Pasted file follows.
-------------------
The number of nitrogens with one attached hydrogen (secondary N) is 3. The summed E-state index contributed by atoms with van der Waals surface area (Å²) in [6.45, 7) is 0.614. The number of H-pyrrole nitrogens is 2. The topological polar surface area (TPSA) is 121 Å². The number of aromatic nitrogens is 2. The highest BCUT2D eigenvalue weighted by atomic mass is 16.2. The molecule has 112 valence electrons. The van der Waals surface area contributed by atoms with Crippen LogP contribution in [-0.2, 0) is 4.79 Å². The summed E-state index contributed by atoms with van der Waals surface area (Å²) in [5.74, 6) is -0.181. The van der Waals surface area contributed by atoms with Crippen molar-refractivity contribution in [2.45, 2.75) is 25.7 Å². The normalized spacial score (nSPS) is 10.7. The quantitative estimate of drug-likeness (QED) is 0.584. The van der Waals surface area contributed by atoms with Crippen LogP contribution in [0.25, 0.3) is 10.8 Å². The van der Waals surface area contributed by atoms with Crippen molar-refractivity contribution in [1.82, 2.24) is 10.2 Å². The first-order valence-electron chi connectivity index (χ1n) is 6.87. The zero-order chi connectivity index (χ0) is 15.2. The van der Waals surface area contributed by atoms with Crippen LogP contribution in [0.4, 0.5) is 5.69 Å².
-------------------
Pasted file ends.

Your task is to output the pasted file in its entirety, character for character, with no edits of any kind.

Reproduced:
The number of nitrogens with one attached hydrogen (secondary N) is 3. The summed E-state index contributed by atoms with van der Waals surface area (Å²) in [6.45, 7) is 0.614. The number of H-pyrrole nitrogens is 2. The topological polar surface area (TPSA) is 121 Å². The number of aromatic nitrogens is 2. The highest BCUT2D eigenvalue weighted by atomic mass is 16.2. The molecule has 112 valence electrons. The van der Waals surface area contributed by atoms with Crippen LogP contribution in [-0.2, 0) is 4.79 Å². The summed E-state index contributed by atoms with van der Waals surface area (Å²) in [5.74, 6) is -0.181. The van der Waals surface area contributed by atoms with Crippen molar-refractivity contribution in [2.45, 2.75) is 25.7 Å². The normalized spacial score (nSPS) is 10.7. The quantitative estimate of drug-likeness (QED) is 0.584. The van der Waals surface area contributed by atoms with Crippen LogP contribution in [0.25, 0.3) is 10.8 Å². The van der Waals surface area contributed by atoms with Crippen molar-refractivity contribution in [1.82, 2.24) is 10.2 Å². The first-order valence-electron chi connectivity index (χ1n) is 6.87. The zero-order chi connectivity index (χ0) is 15.2. The van der Waals surface area contributed by atoms with Crippen LogP contribution in [0.4, 0.5) is 5.69 Å².